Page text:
Peaches and nectarines – Grow Guide

Discover how to grow your own juicy peaches and nectarines in this useful growing guide.

A table displaying which months are best to sow, plant and harvest.
Jan Feb Mar Apr May Jun Jul Aug Sep Oct Nov Dec

Do Plant in January

Do Plant in February

Do Plant in March

Do not Plant in April

Do not Plant in May

Do not Plant in June

Do not Plant in July

Do not Plant in August

Do Plant in September

Do Plant in October

Do Plant in November

Do Plant in December


Do not Harvest in January

Do not Harvest in February

Do not Harvest in March

Do not Harvest in April

Do not Harvest in May

Do Harvest in June

Do Harvest in July

Do Harvest in August

Do Harvest in September

Do not Harvest in October

Do not Harvest in November

Do not Harvest in December

  • Average Yield

    5.5-11kg per fan


Delicious as they are, the flavour of imported peaches and nectarines can’t compare with the fruits you can grow in your own garden. They need lots of sun, though, ideally in a pot on a sheltered patio or trained against a sunny wall.

Peaches and nectarines flower and fruit on one-year-old shoots, so remove as much of the old growth as possible.

Growing peaches and nectarines through the year



Bare-rooted trees should be planted on a mild day any time from November to March. Container-grown trees can go in at any time.

Although they’re hardy in the UK (apart from the far north), the blossom and young fruits are vulnerable to frost. Grow your trees against a south- or west-facing wall, or in a pot, which you can move under cover for winter.

Peaches and nectarines will tolerate most soils, but before planting dig in plenty of well-rotted garden compost or manure. If you have clay soil, improve drainage by filling the bottom of the planting hole with rubble. Plant your tree so the top of the rootball sits level with the soil’s surface and the stem is at least 20cm away from the wall. Prepare a framework of wires ready to tie in the stems as they grow.

To plant a tree in a pot, fill the bottom with pea gravel (to improve drainage and stability), then fill with a soil-based compost. Leave a gap between the compost and top of the pot for easy watering. Never let compost dry out.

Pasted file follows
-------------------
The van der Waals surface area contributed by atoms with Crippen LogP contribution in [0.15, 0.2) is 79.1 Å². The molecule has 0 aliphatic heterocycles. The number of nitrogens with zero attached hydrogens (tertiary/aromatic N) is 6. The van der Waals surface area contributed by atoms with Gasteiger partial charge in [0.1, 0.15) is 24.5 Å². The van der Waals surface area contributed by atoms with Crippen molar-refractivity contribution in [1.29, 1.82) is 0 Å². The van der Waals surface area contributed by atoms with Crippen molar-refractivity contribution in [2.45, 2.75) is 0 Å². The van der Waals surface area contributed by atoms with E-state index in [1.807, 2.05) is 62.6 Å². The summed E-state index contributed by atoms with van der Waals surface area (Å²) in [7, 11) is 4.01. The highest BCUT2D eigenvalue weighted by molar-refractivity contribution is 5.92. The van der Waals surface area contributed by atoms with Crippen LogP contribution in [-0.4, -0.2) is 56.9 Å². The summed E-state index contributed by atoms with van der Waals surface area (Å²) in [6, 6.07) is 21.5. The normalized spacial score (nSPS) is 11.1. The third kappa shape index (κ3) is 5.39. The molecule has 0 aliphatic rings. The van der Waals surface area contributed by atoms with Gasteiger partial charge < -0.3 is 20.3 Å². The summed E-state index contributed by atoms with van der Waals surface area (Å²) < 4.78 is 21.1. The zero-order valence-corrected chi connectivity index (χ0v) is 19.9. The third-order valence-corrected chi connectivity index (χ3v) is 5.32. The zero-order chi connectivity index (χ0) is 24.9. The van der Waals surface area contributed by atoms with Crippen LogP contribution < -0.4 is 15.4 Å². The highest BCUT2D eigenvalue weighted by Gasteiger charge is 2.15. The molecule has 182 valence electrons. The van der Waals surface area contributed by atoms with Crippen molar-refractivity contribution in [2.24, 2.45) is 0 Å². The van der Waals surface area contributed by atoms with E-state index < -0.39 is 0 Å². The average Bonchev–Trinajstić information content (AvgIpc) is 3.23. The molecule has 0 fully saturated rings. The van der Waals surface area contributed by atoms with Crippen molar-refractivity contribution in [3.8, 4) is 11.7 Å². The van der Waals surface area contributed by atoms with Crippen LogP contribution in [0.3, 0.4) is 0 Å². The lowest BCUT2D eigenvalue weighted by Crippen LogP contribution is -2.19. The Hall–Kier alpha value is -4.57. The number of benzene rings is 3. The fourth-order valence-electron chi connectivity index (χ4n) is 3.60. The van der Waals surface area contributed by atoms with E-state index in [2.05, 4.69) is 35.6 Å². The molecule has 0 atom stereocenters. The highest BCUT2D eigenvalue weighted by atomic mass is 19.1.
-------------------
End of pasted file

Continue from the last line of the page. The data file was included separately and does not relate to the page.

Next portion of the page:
Tending the crop

Water regularly, especially when fruits are forming. At blossom time, sprinkle a general fertiliser, such as pelleted poultry manure, around the tree. Follow with a mulch of garden compost or well-rotted manure.

Even though peaches are self-fertile you can encourage fruiting by hand-pollinating flowers using a soft brush and misting with water. When fruits are cherry-sized, thin out to one per cluster.

When the fruits are swelling, apply a high-potash liquid fertiliser, such as tomato feed, once a week.

After harvesting comes pruning. Peaches and nectarines flower and fruit on one-year-old shoots, so remove as much of the old growth as possible. Cut back a fruit stem to where a new shoot has grown, then tie in the new growth as a replacement.

Harvesting peaches and nectarines

Peach and nectarine fruits are ripe when they have coloured up and feel soft. They should come off the branch with a gentle twist.


Storing peaches and nectarines

Fruits bruise easily and don’t store well. You can freeze peaches and nectarines, but when defrosted use them for cooking.

Preparation and uses

Delicious eaten raw, added to fruit salads or poached in wine with a little sugar.



Control aphids and red spider mite with an insecticidal soap. Peach leaf curl is a fungus that affects the emerging leaves in spring. It causes red blistering and distortion. Covering trees with polythene in late winter and early spring will stop rain splashes spreading infection.

Peaches versus nectarines

Both of these fruit have identical growing needs, but fuzzy-skinned peaches are slightly hardier than their smoother-skinned relations. Nectarines grow best when they’re trained against a warm wall or fence, in a sunny, sheltered position.



Peach and nectarine varieties to try


  • ‘Avalon Pride’ – pink flowers and juicy fruits from early August. It is said to be resistant to leaf curl disease
  • ‘Duke of York’ – the red-skinned, yellow-fleshed fruits ripen from early summer
  • ‘Peregrine’ – heavy crops of delicious fruits with red skin and white flesh, in mid-August. Mildew resistant


  • ‘Lord Napier’ – large crimson-flushed fruits with sweet and juicy white flesh, ripening in early August
  • ‘Pineapple’ – large orange-flushed fruits with yellow flesh, pick early September

Small is beautiful

  • Dwarf ‘Terrace’ fruits – such as peach ‘Terrrace Amber’ and ‘Terrace Ruby’ are ideal for growing in pots. They’re compact and slow growing